That's why the calls spike around the time change - because people aren't entirely sure anymore.
I think it's because that's when they reset all of their unconnected clocks (oven, microwave, wristwatch). You might as well set them accurately twice a year.
If you're setting password policy tell users to use 5 truly random words. (flip through the dictionary with their eyes closed or use a random word generator)
A random word generator is good (but you have to use the words it gives you, no do overs), but flipping through a dictionary won't give you truly random words, they will pick words that are easy, that go together, and that are in alphabetical order. And that's assuming they don't cheat by flipping through nearby pages after they select a page. If you require that they close the dictionary after each word their selections will be clustered near the center of the dictionary rather than random.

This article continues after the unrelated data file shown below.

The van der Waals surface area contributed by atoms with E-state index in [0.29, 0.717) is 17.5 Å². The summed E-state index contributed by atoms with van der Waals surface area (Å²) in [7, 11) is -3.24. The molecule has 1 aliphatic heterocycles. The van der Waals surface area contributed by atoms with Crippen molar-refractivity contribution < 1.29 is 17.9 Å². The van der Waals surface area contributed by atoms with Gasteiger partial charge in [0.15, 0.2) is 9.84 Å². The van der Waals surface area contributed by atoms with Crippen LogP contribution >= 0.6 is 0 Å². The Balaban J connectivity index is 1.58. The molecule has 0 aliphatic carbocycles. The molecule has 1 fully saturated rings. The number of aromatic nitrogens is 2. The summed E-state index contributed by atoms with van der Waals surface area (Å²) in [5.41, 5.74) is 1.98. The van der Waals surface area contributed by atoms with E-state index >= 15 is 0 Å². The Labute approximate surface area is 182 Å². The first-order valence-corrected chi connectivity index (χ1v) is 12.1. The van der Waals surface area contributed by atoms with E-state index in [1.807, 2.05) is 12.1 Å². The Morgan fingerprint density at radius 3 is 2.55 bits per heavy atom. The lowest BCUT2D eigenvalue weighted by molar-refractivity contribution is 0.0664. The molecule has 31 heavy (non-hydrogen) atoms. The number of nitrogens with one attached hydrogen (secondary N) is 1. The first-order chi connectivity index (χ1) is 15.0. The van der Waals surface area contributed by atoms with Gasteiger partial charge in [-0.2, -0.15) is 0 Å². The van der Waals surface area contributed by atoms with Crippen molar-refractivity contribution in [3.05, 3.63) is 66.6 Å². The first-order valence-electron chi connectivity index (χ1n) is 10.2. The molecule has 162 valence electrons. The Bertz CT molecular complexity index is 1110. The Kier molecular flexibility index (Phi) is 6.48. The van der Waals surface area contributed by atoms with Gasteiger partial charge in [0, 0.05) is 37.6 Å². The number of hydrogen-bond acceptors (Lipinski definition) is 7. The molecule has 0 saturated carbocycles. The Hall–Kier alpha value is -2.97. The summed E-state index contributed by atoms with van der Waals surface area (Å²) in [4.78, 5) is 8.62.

People are bad at random
We're talking about people who were doing nicely pre-EHR.
Unless you asked them questions that go across their patient population such as, "How many of your patients are overdue for their mammogram?" or "What percentage of your diabetes patients are successfully managing their A1C levels?" or even, "How many of your patients had a wellness appointment last year?"
Without an EHR you basically can't answer those questions. The benefit of an EHR isn't at the bedside.
Having said that, the problems with EHR interfaces certainly exists and hopefully will be improved over the next ten years.
The reward for working hard is more hard work.